Coronavirus UK: Can using hand sanitiser stop you from catching the deadly virus?

Coronavirus, which originated in Wuhan, Hubei Province, China has been reported in more than 20 countries around the world. After China, the highest number of cases have been reported in Japan (251) and Singapore (58). In some places, the virus has also proven deadly – in particular in China where the death toll has reached 1,770.


  • Coronavirus UK: Simple hand washing technique could protect you

There’s currently no vaccine available for coronavirus, but health officials have been urging people to practice good hygiene to prevent the spread of the virus.

Germs can get into the body through the eyes, nose and mouth, and unwashed hands can get into foods and drinks when people prepare or consume them.

So what’s the best way to keep hands clean – can hand sanitiser stop you from catching the deadly virus?

According to Dr Richard Dawood from Fleet Street Clinic,, hand sanitiser and hand washing are both effective ways of keeping hands clean.

He told “Thorough hand-washing with soap and water, followed by drying with a clean cloth or paper towel is the gold standard for hand hygiene – don’t then undo the good work by touching dirty door handles, taps or other contaminated surfaces.

“But when you are out and about, travelling, and especially if you are about to handle food, sanitisers can be more practical and accessible, and are also effective if used thoroughly.”

Professor Stephen Turner from Monash University in Australia also agreed hand sanitiser is a good way to prevent and stop the spread of coronavirus.

He said: “Definitely if it is a good quality one.

“Usually they contain ethanol (dehydrates) and often a generic antimicrobial such as benzalkonium chloride or triclosan.”

But Professor Turner added: “Unfortunately, these latter ingredients are more effective against bacteria vs viruses.

“Hand washing is probably just as effective, especially with a good soap.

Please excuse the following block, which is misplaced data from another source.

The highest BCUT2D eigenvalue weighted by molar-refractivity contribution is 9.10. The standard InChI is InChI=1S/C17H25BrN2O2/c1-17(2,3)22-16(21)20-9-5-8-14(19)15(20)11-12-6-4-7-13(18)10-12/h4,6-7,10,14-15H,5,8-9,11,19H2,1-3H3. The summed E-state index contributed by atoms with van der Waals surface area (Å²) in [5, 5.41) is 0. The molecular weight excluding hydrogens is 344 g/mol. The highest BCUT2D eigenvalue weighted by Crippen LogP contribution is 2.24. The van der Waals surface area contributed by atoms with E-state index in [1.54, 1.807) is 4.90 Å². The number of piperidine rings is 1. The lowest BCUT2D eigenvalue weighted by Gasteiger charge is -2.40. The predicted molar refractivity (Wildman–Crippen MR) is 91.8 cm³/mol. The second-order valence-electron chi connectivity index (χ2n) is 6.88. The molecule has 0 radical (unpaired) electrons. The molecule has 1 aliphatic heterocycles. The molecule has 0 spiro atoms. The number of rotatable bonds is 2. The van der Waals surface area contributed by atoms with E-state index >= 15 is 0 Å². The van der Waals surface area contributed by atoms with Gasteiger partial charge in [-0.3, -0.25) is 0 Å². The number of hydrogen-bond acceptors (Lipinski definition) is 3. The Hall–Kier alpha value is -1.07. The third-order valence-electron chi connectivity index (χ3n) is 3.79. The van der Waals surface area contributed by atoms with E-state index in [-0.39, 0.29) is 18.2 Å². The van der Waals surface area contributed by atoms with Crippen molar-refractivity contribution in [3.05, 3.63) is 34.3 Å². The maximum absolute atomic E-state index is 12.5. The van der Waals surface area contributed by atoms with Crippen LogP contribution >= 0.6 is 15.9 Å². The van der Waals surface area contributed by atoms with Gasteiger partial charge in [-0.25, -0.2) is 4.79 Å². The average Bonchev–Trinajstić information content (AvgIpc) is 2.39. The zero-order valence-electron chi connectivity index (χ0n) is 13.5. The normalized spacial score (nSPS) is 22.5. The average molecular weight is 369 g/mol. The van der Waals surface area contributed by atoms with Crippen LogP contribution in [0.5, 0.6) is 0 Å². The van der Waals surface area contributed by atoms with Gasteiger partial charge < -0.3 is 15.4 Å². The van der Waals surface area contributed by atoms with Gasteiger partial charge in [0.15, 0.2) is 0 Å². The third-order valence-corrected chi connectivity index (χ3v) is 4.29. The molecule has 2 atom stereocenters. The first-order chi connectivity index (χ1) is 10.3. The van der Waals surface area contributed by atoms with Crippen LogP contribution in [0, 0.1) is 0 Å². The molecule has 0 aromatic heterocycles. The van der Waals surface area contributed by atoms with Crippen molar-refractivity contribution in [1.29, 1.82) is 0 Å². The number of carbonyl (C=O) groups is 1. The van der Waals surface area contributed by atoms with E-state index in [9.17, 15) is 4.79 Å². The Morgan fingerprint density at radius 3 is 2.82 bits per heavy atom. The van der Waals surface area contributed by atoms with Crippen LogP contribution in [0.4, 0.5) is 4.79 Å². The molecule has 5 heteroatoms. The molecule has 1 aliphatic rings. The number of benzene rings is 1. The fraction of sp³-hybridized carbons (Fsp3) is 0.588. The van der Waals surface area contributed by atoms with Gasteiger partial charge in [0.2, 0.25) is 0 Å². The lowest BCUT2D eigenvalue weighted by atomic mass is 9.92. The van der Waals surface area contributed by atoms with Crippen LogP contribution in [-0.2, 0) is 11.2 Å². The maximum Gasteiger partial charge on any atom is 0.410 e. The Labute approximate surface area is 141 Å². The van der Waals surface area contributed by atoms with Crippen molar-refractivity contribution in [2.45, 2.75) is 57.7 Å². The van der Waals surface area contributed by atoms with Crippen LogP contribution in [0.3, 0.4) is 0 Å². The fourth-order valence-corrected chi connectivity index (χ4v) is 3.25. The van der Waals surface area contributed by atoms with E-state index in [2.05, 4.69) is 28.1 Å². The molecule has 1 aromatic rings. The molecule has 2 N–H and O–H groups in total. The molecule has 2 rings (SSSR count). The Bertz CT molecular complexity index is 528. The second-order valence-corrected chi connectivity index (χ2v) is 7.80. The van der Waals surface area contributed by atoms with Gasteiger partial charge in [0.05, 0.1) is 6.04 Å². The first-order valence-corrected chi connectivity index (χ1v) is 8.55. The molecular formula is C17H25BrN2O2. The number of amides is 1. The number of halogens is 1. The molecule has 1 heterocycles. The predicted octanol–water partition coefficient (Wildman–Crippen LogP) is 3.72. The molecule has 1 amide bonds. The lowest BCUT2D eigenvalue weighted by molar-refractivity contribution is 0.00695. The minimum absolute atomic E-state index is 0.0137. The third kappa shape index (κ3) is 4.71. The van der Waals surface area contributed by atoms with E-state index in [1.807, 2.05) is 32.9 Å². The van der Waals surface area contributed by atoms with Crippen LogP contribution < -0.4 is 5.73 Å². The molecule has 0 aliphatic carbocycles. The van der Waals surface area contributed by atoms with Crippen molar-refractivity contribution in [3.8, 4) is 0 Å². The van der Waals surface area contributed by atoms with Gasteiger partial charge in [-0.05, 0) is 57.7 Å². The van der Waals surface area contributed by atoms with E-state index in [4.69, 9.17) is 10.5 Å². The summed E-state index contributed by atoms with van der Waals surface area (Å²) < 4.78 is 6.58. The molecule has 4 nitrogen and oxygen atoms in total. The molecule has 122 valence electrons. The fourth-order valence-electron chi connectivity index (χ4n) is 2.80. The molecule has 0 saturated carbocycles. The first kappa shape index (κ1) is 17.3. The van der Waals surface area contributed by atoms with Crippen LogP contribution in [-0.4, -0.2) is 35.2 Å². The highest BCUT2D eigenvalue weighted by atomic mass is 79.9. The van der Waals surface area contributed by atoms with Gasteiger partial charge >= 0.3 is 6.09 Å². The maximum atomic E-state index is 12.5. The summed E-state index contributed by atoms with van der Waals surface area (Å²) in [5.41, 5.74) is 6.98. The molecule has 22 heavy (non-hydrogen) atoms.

“This would help remove and denature any virus particles have found their way onto a person’s hands.


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“A common route of transmission is to have touched a contaminated surface and then to wipe your nose, rub your eyes or bring your hand close to your mouth (e.g. if eating, especially by hand).”

There is still little evidence 2019-nCoV, the strain of coronavirus currently infecting people around the globe, is transmitted via aerosols, meaning you can breathe it in.

Professor Turner said while this might be the case it hasn’t been confirmed.

He added: “Nevertheless, it is a respiratory infection, so when people sneeze or cough, the droplets that are released can fall onto surfaces.

“If you cough into your hand, or wipe your nose, it can be transmitted from your hand to surfaces where the virus can be picked up via contact.

“So good practise is to sneeze/cough into a tissue (which is disposed of); or into the crook of your elbow. Then wash your hands afterwards.”

The Centers for Disease Control and Prevention (CDC) also offers advice on the most effective way for keeping hands clean.

It says: “Wash your hands often with soap and water for at least 20 seconds, especially after going to the bathroom; before eating; and after blowing your nose, coughing, or sneezing.

“If soap and water are not readily available, use an alcohol-based hand sanitiser with at least 60 percent alcohol. Always wash hands with soap and water if hands are visibly dirty.”

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